On balance, it is clear that Weems is not impressed with the public provision of health insurance under Medicare and Medicaid. Some of the sources of problems could in principle be remedied. However, if Congress were to implement a public plan under health reform there is no assurance it would not suffer from at least some of the problems that plague traditional Medicare and Medicaid. I think the most challenging are political pressures, including rent seeking on the part of providers, and a potential inability for a public entity to selectively contract based on quality.

The Incidental Economist holds a joint appointment at a major research
university and a federal government agency.  In his current position,
he studies economic issues pertaining to U.S. health care policy with a
focus on Medicare. His writings can be found at

25 replies »

  1. I think we need a single transactor system–an entity like the NIH that would act as a go between for any payment for health care or health care insurance. The reasons for this are too many to list here but basically it’s to ensure that providers of both HC and HC insurance comply with regulated standards to best protect all parties and remove the conflicts of interest that currently leave too many HC dollars in the pockets of people who have nothing to do with HC, like insurance brokers, financial advisors, lawyers, marketing agencies, lobbyists, etc.
    This approach seems like the least impactive way to create a selective pressure on the HC industry to become more efficient and look for better ways to deploy effective preventative medicine. I explain this more thoroughly in a series of blog posts starting with the one titled “A single transactor system.”

  2. From a smart Congressman….John Fleming….Under the current draft of the Democrat healthcare legislation, members of Congress are curiously exempt from the government-run health care option, keeping their existing health plans and services on Capitol Hill. If Members of Congress believe so strongly that government-run health care is the best solution for hard working American families, I think it only fitting that Americans see them lead the way. Public servants should always be accountable and responsible for what they are advocating, and I challenge the American people to demand this from their representatives.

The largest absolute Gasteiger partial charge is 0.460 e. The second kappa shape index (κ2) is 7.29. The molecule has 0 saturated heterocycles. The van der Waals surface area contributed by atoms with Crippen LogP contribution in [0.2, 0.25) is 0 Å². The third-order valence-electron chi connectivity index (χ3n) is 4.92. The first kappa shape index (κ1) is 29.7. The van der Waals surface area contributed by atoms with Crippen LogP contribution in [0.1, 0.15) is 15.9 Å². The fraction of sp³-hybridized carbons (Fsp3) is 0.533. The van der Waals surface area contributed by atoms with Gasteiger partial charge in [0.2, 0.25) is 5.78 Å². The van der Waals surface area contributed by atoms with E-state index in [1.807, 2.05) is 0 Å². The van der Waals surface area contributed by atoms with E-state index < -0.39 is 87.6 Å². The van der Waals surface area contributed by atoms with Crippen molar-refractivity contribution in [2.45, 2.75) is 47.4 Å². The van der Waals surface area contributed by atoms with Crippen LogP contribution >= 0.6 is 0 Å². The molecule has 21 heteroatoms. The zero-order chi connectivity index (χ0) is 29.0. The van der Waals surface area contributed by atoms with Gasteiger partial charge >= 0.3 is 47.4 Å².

3. I don’t understand why in our health care system natural healing products aren’t part of the healing process?
    My wife was cured of arthritis and colitis.
    I was cured of life long sinus and allergy problems.
    Our daughters bad vision was cured with vitamins and herbs, caused by child cold medications.
    Most educated people know chemicals cause uncontrolled cell division in test animals.
    The drugs we take are made of chemicals and yet everyone wonders why the cancer rate is approaching 1 in 3.
    I have not had the flu in five years. Sad to the public this knowledge is hidden from us.
    Really though one has to consider all the problems if people were not getting sick then our economy would suffer greatly. Health care is a large part of our economy.
    Maybe this cause for the economy is the greater good for the people instead of there health?

  4. If you guys only knew what a complete fraud Kerry Weems is. Let’s just say he is not a model for a public servant, although he was quite successful atbureacratic politics.

  5. I don’t think the comparison between CMS and SSA is accurate at all. I might be mistaken but I beleive SSA processes all of it’s payments and claims with staff? CMS outsources all of its work to Medicare Intermedaries. CMS is just a huge midlevel management company sitting between the suits, Congress, and the workers, the private insurers the left wants to get rid of. What we need to be asking is what in the heck are 4000+ mid level managers doing all day?
    No the true cost of CMS and Medicare is not aggregated by the government or the left. That is how they get away with their BS claims that Medicare is cheaper and more efficient. There are dozens of agencies that play a role in managing Medicare whos cost is never added in. CMS, GOA, FBI, Congress, etc etc I have seen private studies and it is no wonder Medicare is such a freaking mess everyone has a hand in it and no one is accountable for the results. Heck the CEOs, Congress, are publicly blaming the Midlevel managers, CMS, for the mess, what’s that tell you about ledership!
    Jd, where you abused by a self funded plan as a child? Did a self funded plan beat you up after school or take your lunch money? Speaking of school let me take you there;